Mammoth bones and “ghost” ancient human footprints are the latest evidence in a scientific debate about when humans first reached America.
The fossilized bones, in particular, may indicate that humans lived tens of thousands of years before the generally accepted date for the arrival of the first Native Americans of around 10,000 B.C. lived in North America
Researchers say radiocarbon data from chemicals in the mammoth bones of a mother and her calf suggest the animals lived in what is now New Mexico about 37,000 years ago. Fracture patterns on the bones show they were slaughtered by people who therefore must have lived there at the same time, the researchers added. But the findings are disputed by some other scientists, who say the fractures could have been caused naturally.
The latest “ghost” footprints were now found a few weeks ago at an Air Force missile site in a Utah desert. Scientists believe they’re around 12,000 years old, but this is only the second time such footprints have been found, and they support last year’s discovery of ghost footprints in New Mexico, which are believed to be at least 21,000 years old – although this find, too, is controversial.
The mammoth bones at the so-called Hartley site in northern New Mexico, on rocks high above a tributary of the Rio Grande, are being hailed as the most conclusive evidence yet that humans arrived in the Americas by crossing a “land” up to 50,000 years ago. went bridge” between today’s Siberia and Alaska.
The researchers say they are confident in their dating and interpretation that the fractures on them were caused by repeated impacts with sharp objects during their deliberate slaughter. They also say there is evidence that fire was used selectively to cook many of the bones.
“I think it’s a rock-solid radiocarbon date,” said paleontologist Timothy Rowe, a professor in the Jackson School of Geosciences at the University of Texas at Austin. “Skeptics will scrutinize everything, but I think we ticked all the boxes.”
Rowe is the lead author of a study of the mammoth bones published last month in the journal Frontiers in Ecology and Evolution.
He said the fractures and tiny splinters of bone caused by the slaughtering process are also distinctive and seen at slaughter sites of similar ages in Europe and Asia: “If this site were in northern Siberia, nobody would blink.”
The idea that the mammoths were slaughtered by early humans is supported by other recent finds, including human footprints in New Mexico’s White Sands National Park and stone tools said to have been made in a cave in northern Mexico 33,000 years ago.
But the idea and the evidence are disputed by other scientists. The dating of the White Sands footprints has been questioned, and some scholars believe the objects from Mexico are not tools at all, but rather sharp rocks of course.
And they deny that the fractures in the mammoth bones could only have been caused by humans; Instead, they could have been caused by a landslide or some other natural event.
“The fracture patterns on these mammoth bones at this point can definitely be man-made,” said anthropologist Andre Costopoulos, a professor at the University of Alberta in Edmonton, who wrote a paper detailed online study the latest research. “But they are not necessarily diagnostic for a human presence.”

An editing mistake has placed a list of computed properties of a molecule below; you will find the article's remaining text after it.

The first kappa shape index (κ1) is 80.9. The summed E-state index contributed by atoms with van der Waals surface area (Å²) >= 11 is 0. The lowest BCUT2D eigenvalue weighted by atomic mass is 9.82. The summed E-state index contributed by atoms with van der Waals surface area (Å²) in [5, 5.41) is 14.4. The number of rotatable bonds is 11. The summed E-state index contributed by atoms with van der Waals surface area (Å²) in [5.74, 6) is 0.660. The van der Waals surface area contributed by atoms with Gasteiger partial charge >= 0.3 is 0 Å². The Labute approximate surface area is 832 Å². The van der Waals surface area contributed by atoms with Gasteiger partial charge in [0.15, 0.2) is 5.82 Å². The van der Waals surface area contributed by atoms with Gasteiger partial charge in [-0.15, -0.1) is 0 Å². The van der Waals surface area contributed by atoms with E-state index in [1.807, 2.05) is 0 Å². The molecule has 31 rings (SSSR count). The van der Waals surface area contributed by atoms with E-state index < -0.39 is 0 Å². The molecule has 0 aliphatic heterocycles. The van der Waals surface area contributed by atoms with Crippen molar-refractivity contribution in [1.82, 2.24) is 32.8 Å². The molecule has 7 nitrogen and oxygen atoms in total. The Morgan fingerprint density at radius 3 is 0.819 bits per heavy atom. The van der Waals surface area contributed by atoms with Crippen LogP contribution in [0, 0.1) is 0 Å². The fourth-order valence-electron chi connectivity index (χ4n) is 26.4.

“We don’t have conclusive evidence yet because there are other possible explanations that need to be ruled out first, and they haven’t been,” he said.
The lack of distinctive stone tools at the Hartley site is also a problem. The researchers say the people who slaughtered the mammoths may not have used sophisticated stone tools, just primitive tools indistinguishable from natural bone or rock.
But other scientists say there is no evidence for this and that even primitive people could expect better tools at the time.
Archaeologist Ben Potter, formerly at the University of Alaska Fairbanks and now at Liaocheng University in China, said there was evidence from Africa, Europe and the Far East that around 47,000 years ago Homo sapiens used complex stone tools, and hence theirs Absence from the Hartley site is significant.
He said in an email that he’s not convinced by the latest research on the mammoth bones and the idea that they show humans arrived in America so long ago. “Anything is possible. However, we just need to have evidence to support the claim,” he said. “I don’t think they have enough evidence left, and certainly not at this point.”
However, some other scientists are more convinced and suggest that others may be reluctant to face the possibility that some humans arrived in the Americas as early as 50,000 years ago.
“The research looks very thorough,” said Spencer Lucas, curator of paleontology at the New Mexico Museum of Natural History and Science. “At what point will the archaeological community wake up and smell the coffee? There’s so much evidence,” he said.
“I’m not saying this is the ultimate evidence… but you have the White Sands footprints and the [Mexico] Website – all sorts of evidence is accumulating pointing to human occupation of the New World 20,000 years ago and I don’t see why this idea is still worth discussing.”
https://www.nbcnews.com/science/science-news/mammoth-bones-ghost-footprints-add-heated-debate-first-humans-north-am-rcna40238 Mammoth bones and “ghost” footprints add to heated debate about the first humans in North America